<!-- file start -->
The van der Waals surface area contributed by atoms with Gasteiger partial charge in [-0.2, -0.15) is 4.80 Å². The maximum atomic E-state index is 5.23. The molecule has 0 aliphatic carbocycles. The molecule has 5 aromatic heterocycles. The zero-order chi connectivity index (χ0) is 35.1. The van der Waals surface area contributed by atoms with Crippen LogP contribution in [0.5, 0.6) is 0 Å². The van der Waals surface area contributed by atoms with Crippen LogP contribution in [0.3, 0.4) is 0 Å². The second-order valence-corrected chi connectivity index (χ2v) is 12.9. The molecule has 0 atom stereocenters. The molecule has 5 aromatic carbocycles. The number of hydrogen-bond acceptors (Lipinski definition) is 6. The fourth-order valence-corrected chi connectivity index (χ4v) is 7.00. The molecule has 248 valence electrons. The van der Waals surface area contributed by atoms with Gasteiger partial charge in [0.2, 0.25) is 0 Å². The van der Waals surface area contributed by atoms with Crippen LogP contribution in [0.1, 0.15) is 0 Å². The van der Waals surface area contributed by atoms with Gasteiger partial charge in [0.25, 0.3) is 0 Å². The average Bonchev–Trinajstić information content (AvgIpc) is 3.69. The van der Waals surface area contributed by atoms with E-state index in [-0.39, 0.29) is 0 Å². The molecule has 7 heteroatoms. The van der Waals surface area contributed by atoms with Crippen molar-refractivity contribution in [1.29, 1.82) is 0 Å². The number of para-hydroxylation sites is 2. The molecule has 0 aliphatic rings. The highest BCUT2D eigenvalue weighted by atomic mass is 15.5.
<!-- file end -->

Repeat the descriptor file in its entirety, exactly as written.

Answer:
The van der Waals surface area contributed by atoms with Gasteiger partial charge in [-0.2, -0.15) is 4.80 Å². The maximum atomic E-state index is 5.23. The molecule has 0 aliphatic carbocycles. The molecule has 5 aromatic heterocycles. The zero-order chi connectivity index (χ0) is 35.1. The van der Waals surface area contributed by atoms with Crippen LogP contribution in [0.5, 0.6) is 0 Å². The van der Waals surface area contributed by atoms with Crippen LogP contribution in [0.3, 0.4) is 0 Å². The second-order valence-corrected chi connectivity index (χ2v) is 12.9. The molecule has 0 atom stereocenters. The molecule has 5 aromatic carbocycles. The number of hydrogen-bond acceptors (Lipinski definition) is 6. The fourth-order valence-corrected chi connectivity index (χ4v) is 7.00. The molecule has 248 valence electrons. The van der Waals surface area contributed by atoms with Gasteiger partial charge in [0.2, 0.25) is 0 Å². The van der Waals surface area contributed by atoms with Crippen LogP contribution in [0.1, 0.15) is 0 Å². The van der Waals surface area contributed by atoms with Gasteiger partial charge in [0.25, 0.3) is 0 Å². The average Bonchev–Trinajstić information content (AvgIpc) is 3.69. The van der Waals surface area contributed by atoms with E-state index in [-0.39, 0.29) is 0 Å². The molecule has 7 heteroatoms. The van der Waals surface area contributed by atoms with Crippen molar-refractivity contribution in [1.29, 1.82) is 0 Å². The number of para-hydroxylation sites is 2. The molecule has 0 aliphatic rings. The highest BCUT2D eigenvalue weighted by atomic mass is 15.5.